In the past 3 years the markets rally can largely be attributed to the rise of the big banks and Telstra (ASX: TLS). Between them, they account for over 35% of the S&P/ASX200 (ASX: XJO) (^AXJO).
Therefore it is no wonder the index’s rise has slowed in the past 12 months, up just 4%, as investors began to reconsider just how expensive big bank stocks have become. However, with a recent batch of positive results just released, perhaps it’s time to check-in on Australia’s favourite financials. Here is a summary of their results.
1. Commonwealth Bank (ASX: CBA) reported their interim results earlier in the year and surprised the market with a huge 14% lift in first half cash profit to $4.268 billion. While revenue was down 3% at $22.29 billion. The net interest margin (a key measure of bank profitability) fell 3 basis points to 2.14%. Total provisions for impairments fell 9%.
2. Westpac Banking Corporation’s (ASX: WBC) half-yearly results were perhaps the most underwhelming of the big four banks. Although it maintains high levels of tier 1 capital (currently at 8.82%), cash earnings grew only 8%. Quarter-on-quarter provisions fell around 15%.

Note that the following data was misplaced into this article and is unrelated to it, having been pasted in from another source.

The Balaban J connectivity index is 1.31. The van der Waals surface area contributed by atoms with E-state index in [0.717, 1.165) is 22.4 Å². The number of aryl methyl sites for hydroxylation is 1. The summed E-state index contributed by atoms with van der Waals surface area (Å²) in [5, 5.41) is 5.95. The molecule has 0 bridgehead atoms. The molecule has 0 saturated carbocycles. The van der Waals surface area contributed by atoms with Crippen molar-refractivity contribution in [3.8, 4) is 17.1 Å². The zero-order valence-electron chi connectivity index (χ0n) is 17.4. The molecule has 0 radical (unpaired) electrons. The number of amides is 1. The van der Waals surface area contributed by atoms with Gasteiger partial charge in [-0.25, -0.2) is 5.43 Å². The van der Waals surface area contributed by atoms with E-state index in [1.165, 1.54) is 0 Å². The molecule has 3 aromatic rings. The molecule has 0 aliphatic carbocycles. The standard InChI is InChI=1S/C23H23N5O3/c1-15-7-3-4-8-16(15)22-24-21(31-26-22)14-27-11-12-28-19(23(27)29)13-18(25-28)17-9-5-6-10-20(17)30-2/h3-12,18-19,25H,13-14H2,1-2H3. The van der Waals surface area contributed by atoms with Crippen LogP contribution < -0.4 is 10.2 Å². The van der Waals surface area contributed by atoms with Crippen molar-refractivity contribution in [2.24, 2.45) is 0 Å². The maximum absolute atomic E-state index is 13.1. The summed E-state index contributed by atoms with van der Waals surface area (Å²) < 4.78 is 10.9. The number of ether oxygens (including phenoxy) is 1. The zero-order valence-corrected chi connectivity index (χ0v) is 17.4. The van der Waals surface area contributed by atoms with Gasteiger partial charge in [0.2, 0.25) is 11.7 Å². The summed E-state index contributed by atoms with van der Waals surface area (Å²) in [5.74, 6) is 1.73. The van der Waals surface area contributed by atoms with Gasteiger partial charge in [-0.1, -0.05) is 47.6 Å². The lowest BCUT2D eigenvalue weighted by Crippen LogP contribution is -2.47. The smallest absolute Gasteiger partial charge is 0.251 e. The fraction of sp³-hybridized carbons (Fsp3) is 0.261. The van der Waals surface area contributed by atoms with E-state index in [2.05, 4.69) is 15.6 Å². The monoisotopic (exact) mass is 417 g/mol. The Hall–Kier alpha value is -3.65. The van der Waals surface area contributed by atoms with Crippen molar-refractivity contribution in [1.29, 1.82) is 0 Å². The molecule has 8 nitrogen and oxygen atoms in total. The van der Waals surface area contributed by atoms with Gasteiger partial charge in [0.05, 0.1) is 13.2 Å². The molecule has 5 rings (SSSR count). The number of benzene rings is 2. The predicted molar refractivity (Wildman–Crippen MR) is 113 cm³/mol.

3. National Australia Bank (ASX: NAB) managed to put its troubled past in the UK behind it and notched-up 8.5% cash earnings growth in its first half of 2014. However, perhaps alarmingly, it said “[higher cash earnings] was driven by lower charges for bad and doubtful debts, partially offset by higher expenses due to UK conduct related matters.” It seems increasingly likely NAB will try to offload its troubled Clydesdale and Yorkshire banks (both based in the UK) in the near future.
4. ANZ Banking Group (ASX: ANZ) grew half-yearly cash profit by 11% to $3.5 billion. Its International & Institutional Banking division was a standout performer and continues to have a bright future ahead of itself. ANZ’s provisions dropped by 11% whilst it net interest margin was also squeezed to just 2.15%.
While each of the big banks are growing profits, in this Fool’s humble opinion, it appears the stellar results are due largely to lower provisions for bad and doubtful debts. With each growing cash earnings between 8% and 15% in the 1H14 it would be hard to justify buying their shares at current prices – keeping in mind they each grew roughly 40% or more in the past 2 years.